This might often be seen as a criticism for a film, but Sturges gets away with it. In fact, it’s one of the things that makes his films so enjoyable. He adds elements that may be superfluous in terms of plot but are indispensable as entertainment. He has a great eye and ear for quirky characters in particular. From the wildly drunk and careless members of the Ale and Quail Club (complete with howling hounds) to the overly-generous and deaf-as-a-post Wienie King (Robert Dudley), to the unintelligible lapdog Toto (Sig Arno), the film is stuffed to the gills with memorable side characters. Spending more time on them than is necessary for the plot, purely because the characters are fun to watch, is a technique the Coen brothers have also effectively employed for much of their career. They’re clearly fans of the director, as they named their O Brother, Where Art Thou? after the film-within-a-film in Sturges’ Sullivan’s Travels.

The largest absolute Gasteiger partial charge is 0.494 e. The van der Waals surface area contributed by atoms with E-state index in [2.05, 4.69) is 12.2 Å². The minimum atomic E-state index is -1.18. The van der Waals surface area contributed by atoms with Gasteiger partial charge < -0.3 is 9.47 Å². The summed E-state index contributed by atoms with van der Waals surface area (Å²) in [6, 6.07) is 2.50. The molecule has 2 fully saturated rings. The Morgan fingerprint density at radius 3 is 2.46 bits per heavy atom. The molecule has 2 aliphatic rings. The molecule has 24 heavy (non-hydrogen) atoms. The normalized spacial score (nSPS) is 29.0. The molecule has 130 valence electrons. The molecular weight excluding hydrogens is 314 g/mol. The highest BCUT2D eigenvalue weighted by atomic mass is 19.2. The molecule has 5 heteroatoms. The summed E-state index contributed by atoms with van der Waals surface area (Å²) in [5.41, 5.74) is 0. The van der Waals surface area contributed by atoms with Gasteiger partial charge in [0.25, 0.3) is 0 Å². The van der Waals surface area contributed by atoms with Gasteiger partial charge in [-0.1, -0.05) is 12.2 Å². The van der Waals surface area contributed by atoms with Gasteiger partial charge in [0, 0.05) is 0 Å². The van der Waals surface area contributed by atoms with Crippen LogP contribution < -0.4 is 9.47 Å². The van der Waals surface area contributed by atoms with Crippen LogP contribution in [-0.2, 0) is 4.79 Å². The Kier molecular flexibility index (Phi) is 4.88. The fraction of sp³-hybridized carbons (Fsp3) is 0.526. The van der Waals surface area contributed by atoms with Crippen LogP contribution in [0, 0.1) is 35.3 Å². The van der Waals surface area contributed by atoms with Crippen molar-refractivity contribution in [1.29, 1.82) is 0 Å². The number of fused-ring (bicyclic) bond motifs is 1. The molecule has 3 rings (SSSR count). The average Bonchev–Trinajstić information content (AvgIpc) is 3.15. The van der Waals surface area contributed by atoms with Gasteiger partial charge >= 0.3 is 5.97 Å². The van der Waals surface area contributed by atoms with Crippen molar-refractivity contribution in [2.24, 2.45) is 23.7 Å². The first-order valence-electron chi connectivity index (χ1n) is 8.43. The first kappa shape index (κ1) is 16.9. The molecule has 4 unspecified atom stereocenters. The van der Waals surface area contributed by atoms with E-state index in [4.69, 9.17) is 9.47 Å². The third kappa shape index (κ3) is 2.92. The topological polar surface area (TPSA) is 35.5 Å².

The principal cast are no slouches either, particularly the female members. Colbert is full of energy and incredibly lovable and Mary Astor, who plays Hackensacker’s sister, the Princess Centimillia, takes fast-talking to another level. She steals the show whenever on screen. Vallee is fun to watch too, as the stiff-as-a-board but strangely likeable billionaire. I was less of a fan of McCrea here though and his character provided my only gripe with the film. I found Tom too abrasive and controlling (well, wannabe-controlling) with Gerri to accept that she’d go to such bizarre lengths to make him happy. His almost quite nasty character took some of the charm from the film for me, it must be said.